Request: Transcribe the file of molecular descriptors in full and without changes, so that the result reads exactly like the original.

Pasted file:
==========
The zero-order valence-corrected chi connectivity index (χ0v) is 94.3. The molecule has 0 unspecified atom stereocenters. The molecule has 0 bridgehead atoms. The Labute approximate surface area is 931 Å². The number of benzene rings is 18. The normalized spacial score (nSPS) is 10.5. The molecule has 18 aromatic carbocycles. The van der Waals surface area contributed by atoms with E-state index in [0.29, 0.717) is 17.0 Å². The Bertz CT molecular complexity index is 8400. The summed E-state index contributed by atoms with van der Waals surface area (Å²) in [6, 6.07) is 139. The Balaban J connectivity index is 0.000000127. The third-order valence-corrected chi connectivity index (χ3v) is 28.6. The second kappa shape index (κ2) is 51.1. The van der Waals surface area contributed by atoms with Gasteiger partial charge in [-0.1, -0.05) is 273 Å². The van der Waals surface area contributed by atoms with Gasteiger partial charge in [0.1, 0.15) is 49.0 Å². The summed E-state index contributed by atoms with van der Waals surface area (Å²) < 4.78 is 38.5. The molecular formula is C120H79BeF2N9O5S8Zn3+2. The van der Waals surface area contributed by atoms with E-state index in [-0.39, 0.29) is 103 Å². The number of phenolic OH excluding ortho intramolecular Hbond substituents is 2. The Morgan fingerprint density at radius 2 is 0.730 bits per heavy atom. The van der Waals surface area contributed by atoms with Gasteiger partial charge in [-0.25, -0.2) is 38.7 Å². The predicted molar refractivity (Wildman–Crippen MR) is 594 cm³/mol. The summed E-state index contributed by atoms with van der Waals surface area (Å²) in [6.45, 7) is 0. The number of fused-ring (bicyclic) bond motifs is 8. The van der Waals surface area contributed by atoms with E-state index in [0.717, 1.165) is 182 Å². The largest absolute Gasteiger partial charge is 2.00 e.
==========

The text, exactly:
The zero-order valence-corrected chi connectivity index (χ0v) is 94.3. The molecule has 0 unspecified atom stereocenters. The molecule has 0 bridgehead atoms. The Labute approximate surface area is 931 Å². The number of benzene rings is 18. The normalized spacial score (nSPS) is 10.5. The molecule has 18 aromatic carbocycles. The van der Waals surface area contributed by atoms with E-state index in [0.29, 0.717) is 17.0 Å². The Bertz CT molecular complexity index is 8400. The summed E-state index contributed by atoms with van der Waals surface area (Å²) in [6, 6.07) is 139. The Balaban J connectivity index is 0.000000127. The third-order valence-corrected chi connectivity index (χ3v) is 28.6. The second kappa shape index (κ2) is 51.1. The van der Waals surface area contributed by atoms with Gasteiger partial charge in [-0.1, -0.05) is 273 Å². The van der Waals surface area contributed by atoms with Gasteiger partial charge in [0.1, 0.15) is 49.0 Å². The summed E-state index contributed by atoms with van der Waals surface area (Å²) < 4.78 is 38.5. The molecular formula is C120H79BeF2N9O5S8Zn3+2. The van der Waals surface area contributed by atoms with E-state index in [-0.39, 0.29) is 103 Å². The number of phenolic OH excluding ortho intramolecular Hbond substituents is 2. The Morgan fingerprint density at radius 2 is 0.730 bits per heavy atom. The van der Waals surface area contributed by atoms with Gasteiger partial charge in [-0.25, -0.2) is 38.7 Å². The predicted molar refractivity (Wildman–Crippen MR) is 594 cm³/mol. The summed E-state index contributed by atoms with van der Waals surface area (Å²) in [6.45, 7) is 0. The number of fused-ring (bicyclic) bond motifs is 8. The van der Waals surface area contributed by atoms with E-state index in [0.717, 1.165) is 182 Å². The largest absolute Gasteiger partial charge is 2.00 e.